Waking up on April 25, Toronto resident Surendra Lawoti was startled to see news of the massive earthquake that shook his homeland of Nepal.
"The first thing on my mind was my family," said Lawoti. "At the time no one was sure about the death toll."
The photographer's parents, his sister and her family, and his brother and his family live in the central region which was rocked by a magnitude 7.8 earthquake that day. The extent of the damage has been enormous and the death toll is likely to reach beyond the 8,400 that is currently being reported.
In fact, his sister's plane had just landed on the tarmac of Kathmandu's airport when the quake hit. She thought at first that "the pilots hadn't landed the plane properly," according to Lawoti.
Of bigger concern though, was his 76-year-old father who was in hospital at the time.
"Since there were so many aftershocks, all the hospital staff had left. So my family had to bring my dad home."
They couldn't contact his father's doctor for days but his dad coped all right, said Lawoti.
Fortunately, in the days that followed he also discovered all his relatives and friends were alive as well.
Lawoti, who has spent half his life in North America and whose photographs have been exhibited in galleries around the world, is also one of the organizers of Toronto's Nepali Film Festival.
On May 14, the TNFF is sponsoring a fundraising screening of this year's Audience Award winner, the documentary Sunakali by Bhojraj Bhat. The 50-minute film chronicles the challenges faced by a girls' soccer team in one of the least-developed regions of Nepal as they battle for victory in a national tournament.
Photo: Sunakali documentary
"The film is also humorous and humbling," explained Lawoti. "And, it provides a really good overview of the difficult landscape of Nepal, its socioeconomics and the complex challenges of rebuilding Nepal."
The film will be screened at 6:30 p.m. at the University of Toronto's Innis Hall, followed by a conversation about the issues of aid and reconstruction by Nepali-Canadian writer Manjushree Thapa and Prof. Katherine Rankin, who is with the university's geography department and has studied Nepal's socio-cultural and economic landscape.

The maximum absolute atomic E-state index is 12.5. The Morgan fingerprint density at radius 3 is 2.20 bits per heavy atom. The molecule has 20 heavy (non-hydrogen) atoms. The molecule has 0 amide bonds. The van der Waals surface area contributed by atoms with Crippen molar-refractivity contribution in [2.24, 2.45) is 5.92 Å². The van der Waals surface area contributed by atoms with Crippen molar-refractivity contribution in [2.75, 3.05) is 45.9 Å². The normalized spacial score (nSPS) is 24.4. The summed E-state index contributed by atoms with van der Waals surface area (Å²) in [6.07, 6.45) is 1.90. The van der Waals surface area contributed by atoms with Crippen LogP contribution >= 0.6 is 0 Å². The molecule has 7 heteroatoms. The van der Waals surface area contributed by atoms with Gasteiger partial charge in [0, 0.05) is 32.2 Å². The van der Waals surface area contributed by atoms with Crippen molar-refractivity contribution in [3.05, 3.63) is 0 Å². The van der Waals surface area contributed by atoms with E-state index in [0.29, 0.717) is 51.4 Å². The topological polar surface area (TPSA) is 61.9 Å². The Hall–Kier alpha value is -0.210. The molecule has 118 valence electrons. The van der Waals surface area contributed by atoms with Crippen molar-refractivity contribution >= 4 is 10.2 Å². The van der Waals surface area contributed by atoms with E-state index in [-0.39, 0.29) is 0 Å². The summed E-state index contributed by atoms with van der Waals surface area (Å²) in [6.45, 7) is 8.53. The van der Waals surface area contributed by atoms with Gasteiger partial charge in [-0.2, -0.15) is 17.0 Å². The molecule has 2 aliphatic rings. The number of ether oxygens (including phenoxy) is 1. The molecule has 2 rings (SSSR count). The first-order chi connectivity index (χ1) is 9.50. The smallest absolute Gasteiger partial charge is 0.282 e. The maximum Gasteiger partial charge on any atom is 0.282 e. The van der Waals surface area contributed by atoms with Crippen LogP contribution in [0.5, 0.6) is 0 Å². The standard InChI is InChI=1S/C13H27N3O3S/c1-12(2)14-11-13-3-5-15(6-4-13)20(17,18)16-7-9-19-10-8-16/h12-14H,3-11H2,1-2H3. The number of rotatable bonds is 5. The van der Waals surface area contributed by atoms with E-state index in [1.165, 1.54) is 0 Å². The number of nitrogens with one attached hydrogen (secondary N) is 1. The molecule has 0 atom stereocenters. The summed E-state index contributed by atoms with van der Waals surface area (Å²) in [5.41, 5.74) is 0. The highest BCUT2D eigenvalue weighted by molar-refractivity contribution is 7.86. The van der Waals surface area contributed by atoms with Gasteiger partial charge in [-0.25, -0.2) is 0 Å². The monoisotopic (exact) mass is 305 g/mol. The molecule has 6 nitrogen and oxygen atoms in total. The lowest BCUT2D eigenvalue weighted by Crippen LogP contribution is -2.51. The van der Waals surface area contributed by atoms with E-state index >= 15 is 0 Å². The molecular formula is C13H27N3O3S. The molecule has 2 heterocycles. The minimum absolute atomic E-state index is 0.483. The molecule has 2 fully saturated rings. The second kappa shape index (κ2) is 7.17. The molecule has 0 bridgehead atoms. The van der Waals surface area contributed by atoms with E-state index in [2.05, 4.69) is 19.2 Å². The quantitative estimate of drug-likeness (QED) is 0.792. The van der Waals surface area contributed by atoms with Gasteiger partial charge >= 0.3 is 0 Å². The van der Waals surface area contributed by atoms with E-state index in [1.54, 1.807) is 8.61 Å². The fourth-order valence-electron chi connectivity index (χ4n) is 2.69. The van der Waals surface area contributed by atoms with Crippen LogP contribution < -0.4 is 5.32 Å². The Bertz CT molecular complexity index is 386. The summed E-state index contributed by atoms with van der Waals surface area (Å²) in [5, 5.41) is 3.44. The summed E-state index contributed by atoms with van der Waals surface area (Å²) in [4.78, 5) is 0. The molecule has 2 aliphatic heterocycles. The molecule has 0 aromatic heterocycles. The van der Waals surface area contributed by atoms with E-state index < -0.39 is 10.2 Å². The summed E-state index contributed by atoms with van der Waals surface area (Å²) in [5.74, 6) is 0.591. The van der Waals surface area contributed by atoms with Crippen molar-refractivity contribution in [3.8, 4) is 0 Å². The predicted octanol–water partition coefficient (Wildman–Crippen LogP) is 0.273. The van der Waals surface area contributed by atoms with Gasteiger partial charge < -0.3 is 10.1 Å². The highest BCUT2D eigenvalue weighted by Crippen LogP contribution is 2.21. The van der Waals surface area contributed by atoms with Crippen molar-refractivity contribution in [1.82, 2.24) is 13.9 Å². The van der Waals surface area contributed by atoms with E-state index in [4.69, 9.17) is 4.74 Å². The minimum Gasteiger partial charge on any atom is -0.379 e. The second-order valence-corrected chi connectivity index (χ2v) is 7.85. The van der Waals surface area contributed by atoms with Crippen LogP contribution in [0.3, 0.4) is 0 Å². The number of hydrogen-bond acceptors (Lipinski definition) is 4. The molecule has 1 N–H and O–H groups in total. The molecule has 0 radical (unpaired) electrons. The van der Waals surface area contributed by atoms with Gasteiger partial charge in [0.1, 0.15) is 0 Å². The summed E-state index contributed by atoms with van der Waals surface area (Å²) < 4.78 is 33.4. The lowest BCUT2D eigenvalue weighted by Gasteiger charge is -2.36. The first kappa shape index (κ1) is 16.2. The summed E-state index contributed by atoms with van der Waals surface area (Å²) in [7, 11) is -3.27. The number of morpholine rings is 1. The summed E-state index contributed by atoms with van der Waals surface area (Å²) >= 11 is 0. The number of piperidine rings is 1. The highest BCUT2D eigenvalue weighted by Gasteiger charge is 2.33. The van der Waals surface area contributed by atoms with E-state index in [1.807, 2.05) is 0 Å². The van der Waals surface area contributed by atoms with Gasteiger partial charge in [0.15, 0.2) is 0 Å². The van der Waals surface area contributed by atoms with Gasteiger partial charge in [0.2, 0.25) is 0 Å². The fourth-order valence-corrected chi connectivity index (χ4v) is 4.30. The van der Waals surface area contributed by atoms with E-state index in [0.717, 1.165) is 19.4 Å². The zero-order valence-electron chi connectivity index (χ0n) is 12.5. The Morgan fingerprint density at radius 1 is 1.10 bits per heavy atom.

"Earthquake relief and rebuilding is full of complexities," said Lawoti. "How does aid get disseminated? How does the Nepali government work in current circumstances?"
In addition to the screening, Lawoti is donating the photographic prints from his show, This Country is Yours, to raise money for relief. Each of the 11" x 14" prints are for sale in North America and Europe for $175, including shipping. Contact: info [AT] tnff.ca.
Beyond concern for his family, Lawoti mourns the destruction of the many ancient buildings that dot the region.
"There were many tweets of heritage buildings crumbling, which was something I had not quite imagined. I walked through the courtyards of many of these beautiful temples growing up in Kathmandu."
The screening is pay what you can, though TNFF is hoping people will be generous. It is also possible to donate through the organization's website.
All proceeds will benefit the Association of Youth Organizations Nepal (AYON), which has been around for a decade. AYON has a strong local network outside Kathmandu -- these are the regions that are badly affected, which have been hard to reach.
TNFF's goal is $10,000.
Lawoti said the film was also chosen because it resonates on several levels.
Photo: Sunakali documentary
"Sunakali is about overcoming obstacles despite unfortunate circumstances; in that way it has universal appeal," noted Lawoti. "The girls' soccer team advances beyond what anyone could've have imagined."
Thursday May 14, 2015
Pay What You Can
Innis Town Hall, 2 Sussex Avenue (south of Bloor/ St. George)
University of Toronto
Or donate: http://tnff.ca/fundraiser-earthquake-relief
June Chua is a Toronto-based journalist who regularly writes about the arts for rabble.ca.
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